Tuesday, November 27, 2012

Cooper’s Hawk Winery and Restaurant – A Model of (and based on) Consistency

I was invited to attend the recent grand opening of a Cooper’s Hawk Restaurant, an “upscale-casual” restaurant boasting a tasting room at each location – all the better to serve their house wines. The tasting room is just the start. The wines apparently have enough of a following that Cooper’s Hawk has a wine club – according to them, the largest of its kind.

Illinois-based Cooper’s Hawk currently has 10 locations – seven in the greater Chicago area, one in Indianapolis, one in Milwaukee, and their newest location in Columbus, Ohio. Locations in Cincinnati, Kansas City, and Tampa are scheduled to open during the next year.

Unfortunately, I wasn’t able to attend the opening – so I can’t attest to the quality of the food (although the menu looks fairly wide-ranging and interesting). But thanks to Jennifer at Wordsworth Communications, I was able to obtain a couple of Coopers Hawk samples and score an interview with Rob Warren, the winemaker.

Rob, a native of Port Hope, Ontario, got his start working in wineries both north of the border and in northern Virginia. In 2007, he met the CEO of Cooper’s Hawk, Tim McEnerny, at a trade show. “We just got to talking and really hit it off. He said he was looking for a winemaker and I interviewed for the position. Next thing you know, here we are!”

These...and 36 more!
Cooper’s Hawk has a very large catalog of wines. Their basic list of wines, including vinifera, fruit wines, and sweet wines, numbers about 40. Then there are the wines for the wine club. “We make 12 wines just for the club each year.” These wines tend to be lesser known varietals and blends, crafted especially for members who are usually looking for something a little different.

The blends seem to be where Cooper’s Hawk hangs its proverbial hat. “We try not to limit ourselves on the blends. Most wineries are limited to their own vineyards, or even their own region. I like finding combinations across terroir – like blending Washington and California grapes, for instance. We just do whatever we can come up with that we think will be awesome.”

According to Rob, the blends are the most popular wines in the catalog. “Among the reds, we do a blend of pinot noir, malbec, and barbera that people seem to like, as well as our cabernet sauvignon, cabernet franc, and zinfandel blend. Among the whites, our pinot grigio/riesling blend is a big hit.”

I asked Rob about the challenge of making wines for such a broad audience – a big wine club and a growing restaurant chain featuring his wines. “Our wines are made to be enjoyed right away, so I try to make something you can open, pour, and enjoy. I try to find a basic profile for a wine that I hope people will like. Once we know the profile we’re looking for, we can almost always match them up from year to year. Since we’re not limited by vintage dates or appellations, we have the flexibility to create consistent wines.”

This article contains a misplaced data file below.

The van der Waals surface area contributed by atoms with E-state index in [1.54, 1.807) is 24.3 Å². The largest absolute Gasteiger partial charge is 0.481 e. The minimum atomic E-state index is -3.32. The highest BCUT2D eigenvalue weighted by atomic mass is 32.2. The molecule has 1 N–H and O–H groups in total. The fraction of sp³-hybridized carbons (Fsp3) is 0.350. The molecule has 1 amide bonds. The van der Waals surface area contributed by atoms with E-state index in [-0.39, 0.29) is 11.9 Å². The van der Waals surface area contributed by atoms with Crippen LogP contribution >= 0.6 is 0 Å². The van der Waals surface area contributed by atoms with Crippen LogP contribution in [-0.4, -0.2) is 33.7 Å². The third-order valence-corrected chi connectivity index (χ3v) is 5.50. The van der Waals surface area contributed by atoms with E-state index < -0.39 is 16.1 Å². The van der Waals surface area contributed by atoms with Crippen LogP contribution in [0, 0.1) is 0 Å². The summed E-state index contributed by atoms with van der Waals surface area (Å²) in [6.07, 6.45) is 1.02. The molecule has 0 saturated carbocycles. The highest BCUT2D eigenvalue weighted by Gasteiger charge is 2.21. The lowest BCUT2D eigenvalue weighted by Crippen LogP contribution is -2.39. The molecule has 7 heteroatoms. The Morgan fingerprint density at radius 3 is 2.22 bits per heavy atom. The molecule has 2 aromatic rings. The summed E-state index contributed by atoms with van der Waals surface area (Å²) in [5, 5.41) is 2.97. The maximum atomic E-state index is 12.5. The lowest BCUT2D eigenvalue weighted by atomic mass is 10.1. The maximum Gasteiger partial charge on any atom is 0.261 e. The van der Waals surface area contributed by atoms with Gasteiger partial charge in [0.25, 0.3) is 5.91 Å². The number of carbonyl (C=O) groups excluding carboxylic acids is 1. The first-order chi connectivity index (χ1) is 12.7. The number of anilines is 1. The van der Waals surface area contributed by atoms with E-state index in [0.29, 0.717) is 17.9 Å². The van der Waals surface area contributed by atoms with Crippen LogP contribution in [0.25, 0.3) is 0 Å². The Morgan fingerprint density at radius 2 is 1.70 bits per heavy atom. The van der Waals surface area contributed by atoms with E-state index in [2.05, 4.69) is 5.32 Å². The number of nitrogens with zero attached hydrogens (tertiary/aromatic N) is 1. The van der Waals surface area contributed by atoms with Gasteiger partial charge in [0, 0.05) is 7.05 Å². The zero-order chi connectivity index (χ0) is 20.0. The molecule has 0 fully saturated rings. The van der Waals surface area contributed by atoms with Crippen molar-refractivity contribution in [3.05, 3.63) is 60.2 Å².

Rob said that his real goal is to make wines that people enjoy enough that they’ll join the club. “Once they know they can get quality wine from us, we want them to join. They get discounts at the restaurant, and they can buy any of the 40 wines on the main list at a discount. We’ve got some other neat promotions for club members, too.”

Cooper’s Hawk sent along a couple of bottles, one white & one red, for me to try. Neither of them were the popular blends Rob mentioned earlier, so I may have to visit one of the restaurants to check them out in the future. My thoughts on the two bottles:

Cooper’s Hawk (NV) Gewurztraminer – Very aromatic. Lots of tropical fruit scents on the nose – especially pineapple and papaya. This wine is definitely modeled after a “new world” Gewurztraminer. Tthe full, thick body has a fruit-cocktailish flavor of pineapple, apple, and that specific flavor of lychee. Quite full bodied, the finish turns slightly bitter at the end after some sweeter papaya flavors. On its own, it was OK. With a spicy Thai-flavored chicken soup, it worked well. The thickness of the body kept the tropical flavors from being overrun by the spices. The wine would be a nice pairing with most foods that register on the Scoville scale.

Cooper’s Hawk (NV) Pinot Noir – I wouldn’t necessarily agree with the “pop and pour” sentiment of Rob’s here. I thought this wine needed some time to open – otherwise, it came across as almost watery. After about 45 minutes of air, the fruit started to open up a bit. Even so, it’s an extremely light pinot. There are cherries and some soft wood on the nose, followed up with a light cherry flavor on the body. That’s most of what I got. The finish was light, a little smoky, and soft. There are some tannins that emerge eventually. It has the basic flavor profile of a pinot, but it’s not complex by any stretch of the imagination.

Pricewise, the wines retail at the restaurant from $15 to 40. The pinot noir I tried retailed for $22 and the Gewurztraminer was $18. I think both are a bit high for what you get, although if I’d bought either of those in a restaurant at those prices, I’d think I was getting a real deal – considering what the markup usually is. The wine club prices are $18.99 for one bottle monthly or $35.99 for two. There’s also a shipping option, where members would receive either 3 or 6 bottles quarterly for $80 or $140 respectively.

For more information, restaurant menus, wine lists, and the like you can check out the Cooper’s Hawk website at http://www.coopershawkwinery.com 

Wednesday, November 14, 2012

Naked Vine One Hitter – Back to the Big House: Grü-V

Back in August, I wrote about a sample pack I’d received from Big House Wines. Big House, as many of you know, is a widely available, relatively inexpensive wine – often seen in octagonal boxes. As such wine goes, it’s not bad at all.

While perusing the website for additional information, I saw a wine I’d never heard of – a white wine adorned with a caricature of a hippy handing a flower to one of the prison guards. The wine was Big House “Grü-V” Grüner Veltliner.